In the Netherlands, a significant proportion of the immigrant population has established itself as self-employed entrepreneurs in the past few years, a process which has caught the attention of researchers. This article critically examines the output of these researchers. It is concluded that although research in the Netherlands has brought to light a number of interesting facts, it has not contributed a great deal to our understanding of immigrant entrepreneurship. The harvest is one-sided, local and theoretically not very far-reaching. Research on immigrant entrepreneurship has been dominated by social scientists, who show a great deal of interest in ethnocultural characteristics and processes of ethnocultural incorporation. In so doing, they reduce immigrant entrepreneurship to an ethnocultural phenomenon existing within an economic and institutional vacuum. It is suggested that researchers seek linkages with the latest developments in international theory-building and that they pay more systematic attention to the structural changes in the urban economy and the institutional framework of the welfare state within which entrepreneurs operate.
Although nearly all Dutch politicians are still very reluctant to acknowledge it, the Netherlands has become undeniably a country of immigration. For over three decades now, the number of immigrants has exceeded that of emigrants. The composition of this immigration has been very heterogeneous in terms of countries of origin, causes of migration and endowment of human capital, and also very different in sociocultural orientation. Moreover, this composition has been anything but stable over the years. In the 1960s, for instance, so-called guestworkers from Mediterranean countries constituted an important category of immigrants. More recently, immigrants from advanced economies (mainly other EU-member states and North America) and refugees from less-developed countries, mainly Asia and Africa (e.g., Somalia, Iran and Iraq), are on the rise.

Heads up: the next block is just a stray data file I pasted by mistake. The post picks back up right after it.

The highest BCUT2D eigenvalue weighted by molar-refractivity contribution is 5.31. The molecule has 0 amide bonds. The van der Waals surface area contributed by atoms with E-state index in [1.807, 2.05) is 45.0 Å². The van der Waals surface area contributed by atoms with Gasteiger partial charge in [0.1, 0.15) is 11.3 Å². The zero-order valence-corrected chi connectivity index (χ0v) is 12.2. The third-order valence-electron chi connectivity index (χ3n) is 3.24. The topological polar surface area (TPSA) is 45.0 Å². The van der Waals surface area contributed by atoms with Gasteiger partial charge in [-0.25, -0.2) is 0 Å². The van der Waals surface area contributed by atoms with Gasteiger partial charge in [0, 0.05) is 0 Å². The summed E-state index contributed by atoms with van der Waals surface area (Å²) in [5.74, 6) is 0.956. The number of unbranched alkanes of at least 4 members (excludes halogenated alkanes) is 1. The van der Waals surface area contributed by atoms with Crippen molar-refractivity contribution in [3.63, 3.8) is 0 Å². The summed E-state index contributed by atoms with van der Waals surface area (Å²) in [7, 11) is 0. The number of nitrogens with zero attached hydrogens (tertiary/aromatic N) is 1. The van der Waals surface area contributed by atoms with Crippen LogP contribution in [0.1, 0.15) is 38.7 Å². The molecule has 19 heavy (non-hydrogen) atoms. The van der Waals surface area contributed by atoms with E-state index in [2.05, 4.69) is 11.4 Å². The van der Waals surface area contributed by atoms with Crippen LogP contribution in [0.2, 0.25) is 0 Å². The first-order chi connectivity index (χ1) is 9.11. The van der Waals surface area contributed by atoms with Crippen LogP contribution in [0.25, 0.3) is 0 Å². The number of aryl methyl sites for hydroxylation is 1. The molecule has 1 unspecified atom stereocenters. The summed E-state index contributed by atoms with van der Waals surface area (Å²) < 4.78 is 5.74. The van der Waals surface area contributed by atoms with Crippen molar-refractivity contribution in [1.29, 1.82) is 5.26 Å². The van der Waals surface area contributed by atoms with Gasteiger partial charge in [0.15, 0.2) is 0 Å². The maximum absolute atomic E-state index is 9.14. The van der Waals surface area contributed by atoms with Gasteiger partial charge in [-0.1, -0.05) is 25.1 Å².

This continuing immigration raises the question of which socioeconomic paths of insertion in Dutch society have been accessible for newcomers. This question is relevant both for obvious policy reasons as well as from a scientific point of view. For most of the more than three decades of continuous immigration, both policymakers and scientists in the Netherlands have been phrasing answers in terms of employment. Approximately 80 percent of the immigrant labor force population in the Netherlands in 1996 worked as employees (CBS, 1996:43). Those immigrants who are not employed are commonly considered to be looking for jobs and their insertion is first and foremost achieved by providing employment for them. This understandable focus on salaried employment is, however, less and less justified as immigrants set up shop in increasing numbers. In 1987, 9,393 immigrants from the so-called target groups of minority policies were self-employed, a mere 3.3 percent of the corresponding labor force.  Ten years later, this number almost trebled to 27,380 immigrant entrepreneurs, which amounts to 7.4 percent of the corresponding labor force. The percentage of self-employed among Turks is rather higher and even exceeds the national average: 12.2 percent among Turks against 10.2 percent for the entire population (Tillaart and Poutsma, 1998:39-40).
Notwithstanding the overall focus of most researchers on...
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